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Turkeys in the Redwoods

A wild turkey on display in California. Photo by Alan Vernon, Flickr Creative Commons
A wild turkey on display in California. Photo by Alan Vernon, Flickr Creative Commons

As we sit back and relax on the day after Thanksgiving, our bellies still full from our decadent meals the day before, I’m thinking about turkeys, redwoods, and what the Native Americans might have eaten years before us at this time of year.

Today, we can find wild turkeys in redwood forests from Humboldt in the north to Los Padres National Forest in the south. They’re not native to California, though; they were first introduced in the 1870s for hunting, and have since become well established.

The ecological impact of turkey populations in the California wild has not been well documented. Some think they may compete for resources with our native state bird, the California quail, and that their destructive digging can make way for invasive plants and perhaps harm invertebrate populations.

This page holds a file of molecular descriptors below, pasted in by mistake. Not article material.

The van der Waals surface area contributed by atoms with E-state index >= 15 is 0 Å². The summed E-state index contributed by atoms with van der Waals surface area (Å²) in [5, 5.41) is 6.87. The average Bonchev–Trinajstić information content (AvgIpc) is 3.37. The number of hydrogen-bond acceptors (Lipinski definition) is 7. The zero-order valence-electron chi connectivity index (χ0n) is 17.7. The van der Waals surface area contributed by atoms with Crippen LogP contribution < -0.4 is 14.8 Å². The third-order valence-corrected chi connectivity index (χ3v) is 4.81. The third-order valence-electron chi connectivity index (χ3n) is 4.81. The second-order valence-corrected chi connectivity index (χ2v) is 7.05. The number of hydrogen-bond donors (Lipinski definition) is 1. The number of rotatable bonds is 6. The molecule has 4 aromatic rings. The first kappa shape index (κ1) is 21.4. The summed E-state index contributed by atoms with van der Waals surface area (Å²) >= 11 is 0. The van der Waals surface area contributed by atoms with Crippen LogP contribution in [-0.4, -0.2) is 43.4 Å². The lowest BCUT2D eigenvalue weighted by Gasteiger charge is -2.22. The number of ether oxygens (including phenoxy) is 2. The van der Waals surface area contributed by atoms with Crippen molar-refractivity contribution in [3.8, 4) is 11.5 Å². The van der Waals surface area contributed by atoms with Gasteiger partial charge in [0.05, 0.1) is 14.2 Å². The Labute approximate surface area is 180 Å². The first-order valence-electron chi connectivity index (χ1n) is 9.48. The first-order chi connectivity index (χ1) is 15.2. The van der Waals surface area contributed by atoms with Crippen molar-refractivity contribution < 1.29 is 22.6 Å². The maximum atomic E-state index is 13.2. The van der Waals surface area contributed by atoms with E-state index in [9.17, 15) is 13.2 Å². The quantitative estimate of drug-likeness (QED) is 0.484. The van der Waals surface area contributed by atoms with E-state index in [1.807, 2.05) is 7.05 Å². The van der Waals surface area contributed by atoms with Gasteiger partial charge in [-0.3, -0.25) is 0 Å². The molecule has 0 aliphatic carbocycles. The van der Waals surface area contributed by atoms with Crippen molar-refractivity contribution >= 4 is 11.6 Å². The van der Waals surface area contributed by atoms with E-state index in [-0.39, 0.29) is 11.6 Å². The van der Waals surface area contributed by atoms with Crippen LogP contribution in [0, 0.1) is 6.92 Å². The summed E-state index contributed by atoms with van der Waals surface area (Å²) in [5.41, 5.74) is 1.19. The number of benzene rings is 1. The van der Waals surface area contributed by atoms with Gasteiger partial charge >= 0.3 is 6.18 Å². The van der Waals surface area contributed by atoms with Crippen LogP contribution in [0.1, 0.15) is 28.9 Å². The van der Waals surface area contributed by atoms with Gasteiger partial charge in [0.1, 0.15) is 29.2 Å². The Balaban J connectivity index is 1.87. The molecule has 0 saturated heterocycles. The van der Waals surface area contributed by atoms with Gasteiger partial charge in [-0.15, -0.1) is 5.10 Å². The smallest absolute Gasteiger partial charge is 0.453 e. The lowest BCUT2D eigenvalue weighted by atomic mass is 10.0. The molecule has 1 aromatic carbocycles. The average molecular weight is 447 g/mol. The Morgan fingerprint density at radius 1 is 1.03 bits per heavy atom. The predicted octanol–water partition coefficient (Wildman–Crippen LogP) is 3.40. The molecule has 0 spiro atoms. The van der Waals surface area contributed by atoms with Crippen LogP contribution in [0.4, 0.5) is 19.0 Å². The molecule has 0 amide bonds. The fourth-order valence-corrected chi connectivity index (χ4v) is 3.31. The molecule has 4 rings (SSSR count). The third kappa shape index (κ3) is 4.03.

So, even though wild turkeys are abundant now, Native Americans in California were not eating turkey at the time of the first Thanksgiving back in 1621. (In fact, though turkeys are native to the eastern U.S., they probably weren’t part of the original Thanksgiving feast, either.)

Many other plants and animals in the redwood forests were important food sources for the local tribes. Native berries like blackberry, thimbleberry, strawberry and huckleberry were regularly eaten when in season. It is well known that Native Americans used the acorns from oak trees to make flour and breads. Madrone berries were chewed and used to make cider, and redwood sorrel was eaten with dried fish. They also fished the abundant salmon and steelhead in the rivers and hunted animals such as deer, rabbit and elk. Additionally, Native Americans used many plants and animals medicinally and to support everyday tasks.

Even though our current Thanksgiving meal is very different from what Native American tribes of California might have eaten a few hundred years ago, I’m still grateful for the plethora of plants and animals that live in the redwoods and make up a dynamic and interactive web of life.


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About Deborah Zierten

Deborah joined the League's staff in 2013 as the Education & Interpretation Manager. She brings with her extensive experience teaching science, developing curriculum and connecting kids to the natural world.



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